One on one... with Dr Martina Gerada

We dip into the Society member database and pick…Dr Martina Gerada counselling psychologist in private practice & lecturer at City University of London.

One book
Elena Ferrante’s Neapolitan Novels, starting with My Brilliant Best Friend, are enthralling. I loved them not only because in rainy, cloudy London they took me back to my Mediterranean roots, but because they provided a lens into something that was starkly familiar yet (till then) elusive to me. The book describes a masculine world of silent coercion and submission that most people living in the Mediterranean after the war would probably recognise, explained through the voices of two intelligent little girls. What shines through for me in this story is the refreshing honesty about the conspiring and inspiring competition that can exist in strong bonds between women.

One song
Can I have one in English, the other Italian? ‘Reprieve’ by Ani diFranco and ‘Processo a me stessa’ by Anna Oxa. They speak for themselves, and if you like them, they will speak to you.

One cultural recommendation
A musical play of Bob Dylan songs called Girl from the North Country. It’s coming back to London theatres this December. Go see it!

One unusual thing about my job
The job of a counselling/clinical psychological practitioner is an unusual one. We listen to, absorb and process emotions on a daily basis. We work to make sense of, and rise above, the pushes and pulls of intense and sometimes destructive human experiences. This. Is. Hard.

Some days I catch myself thinking, ‘but I am only human…!’ And most times I realise that this is exactly what enables me to do my job well. I cannot know it all, be prepared for it all or always deal with it brilliantly but my ability to connect with another, together with my training and my professional support, will guide me through. It is also a great exercise, to state empathically with colleague-friends, ‘man we have a weird job!’ – this light-hearted acknowledgement is enough to normalise some of our fears or professional stuck-points and, like a mindfulness exercise, it enables us not to get too caught up in them.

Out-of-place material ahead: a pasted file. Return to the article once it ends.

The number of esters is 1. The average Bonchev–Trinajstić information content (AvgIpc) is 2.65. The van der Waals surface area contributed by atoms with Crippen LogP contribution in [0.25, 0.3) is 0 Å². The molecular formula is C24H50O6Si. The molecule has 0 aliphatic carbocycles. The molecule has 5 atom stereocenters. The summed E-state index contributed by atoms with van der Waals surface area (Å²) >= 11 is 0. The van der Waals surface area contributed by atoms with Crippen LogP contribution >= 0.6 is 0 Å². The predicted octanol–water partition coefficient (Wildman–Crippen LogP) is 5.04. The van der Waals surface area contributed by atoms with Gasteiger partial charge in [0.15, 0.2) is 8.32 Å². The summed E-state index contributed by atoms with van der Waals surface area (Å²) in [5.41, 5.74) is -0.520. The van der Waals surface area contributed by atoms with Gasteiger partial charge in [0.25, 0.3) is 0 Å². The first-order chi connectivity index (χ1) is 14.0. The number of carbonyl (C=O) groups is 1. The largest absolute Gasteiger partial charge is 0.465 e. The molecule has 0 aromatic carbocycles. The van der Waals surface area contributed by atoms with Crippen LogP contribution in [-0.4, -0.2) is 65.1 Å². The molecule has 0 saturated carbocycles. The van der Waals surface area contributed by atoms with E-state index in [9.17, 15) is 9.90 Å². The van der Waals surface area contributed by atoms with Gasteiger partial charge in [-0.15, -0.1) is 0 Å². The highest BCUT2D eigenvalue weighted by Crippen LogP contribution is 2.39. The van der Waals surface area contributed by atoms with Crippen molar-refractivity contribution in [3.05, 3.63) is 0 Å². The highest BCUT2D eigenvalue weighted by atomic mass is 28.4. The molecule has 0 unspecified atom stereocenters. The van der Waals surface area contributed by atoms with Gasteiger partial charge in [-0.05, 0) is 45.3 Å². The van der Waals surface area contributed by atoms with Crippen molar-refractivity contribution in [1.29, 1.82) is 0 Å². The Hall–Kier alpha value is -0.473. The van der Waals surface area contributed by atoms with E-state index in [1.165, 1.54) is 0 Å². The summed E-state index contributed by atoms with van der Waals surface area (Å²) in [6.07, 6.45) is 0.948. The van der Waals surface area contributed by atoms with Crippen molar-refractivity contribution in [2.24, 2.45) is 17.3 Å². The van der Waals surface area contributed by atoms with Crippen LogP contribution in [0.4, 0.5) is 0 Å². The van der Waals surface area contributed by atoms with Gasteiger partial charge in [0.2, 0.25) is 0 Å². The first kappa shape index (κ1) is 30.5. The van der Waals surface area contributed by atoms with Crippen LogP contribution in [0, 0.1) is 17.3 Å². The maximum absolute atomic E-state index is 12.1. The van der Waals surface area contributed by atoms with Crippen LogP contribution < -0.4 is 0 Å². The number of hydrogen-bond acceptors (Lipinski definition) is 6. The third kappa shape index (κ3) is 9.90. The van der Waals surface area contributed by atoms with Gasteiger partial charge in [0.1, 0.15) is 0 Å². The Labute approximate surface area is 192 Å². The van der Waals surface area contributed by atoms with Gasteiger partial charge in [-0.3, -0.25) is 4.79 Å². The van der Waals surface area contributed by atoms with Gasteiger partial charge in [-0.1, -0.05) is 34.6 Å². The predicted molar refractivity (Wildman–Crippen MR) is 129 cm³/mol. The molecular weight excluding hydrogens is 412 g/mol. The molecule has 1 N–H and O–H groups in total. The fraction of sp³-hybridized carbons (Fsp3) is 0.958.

One rewarding thing about my job
I love being in learning environments. A balance of teaching and clinical work with patients/clients creates two systems for me that inform and replenish one another. 

One thing psychologists could do better
Band together for political causes that relate to health. I will not say ‘mental health’ because although the distinction is probably important for funds allocation and political slogans, I don’t believe the mind-body separation is an otherwise helpful one. We need to find better ways to organise politically, especially during this time when our NHS is in crisis and the effects of an unhealthy system are being suffered by nurses, doctors and psychologists as well as our patients.

One thing about the Society
The Society is the one place that can host such a movement to band together. It has the potential to be the voice of and professional home for psychologists. I don’t know enough about why this might not always have worked out – more psychologists seem to have chosen to leave the Society over the past few years.

One piece from The Psychologist
In ‘Windows on our inner and outer worlds’ (July 2018), colleagues in the field wrote about the ways in which they relax. I thought it was really refreshing to see an article that spoke of our humanity. It presented an honest account of the toll this profession can take on us, and showed that knowing how to care for ourselves and each other is of utter importance.

One piece of advice
Cultivate and cherish relationships with work colleagues. They are the bedrock of my professional life, stimulating my thinking, inspiring me to revise and update my practice and nourishing my identity as a counselling psychologist, even when they come from different professional fields.

One other piece of advice…
As psychologists we don’t usually give direct advice so I initially thought I didn’t have any to give but this seems to be the ‘Pringles’ of questions… ‘once you pop, you can’t stop’! Just one more: Procrastination is the companion of meaningful (usually written) work. Accept this, embrace your clean house and then carve out what you want to create a little at a time, inching closer to your goal. 

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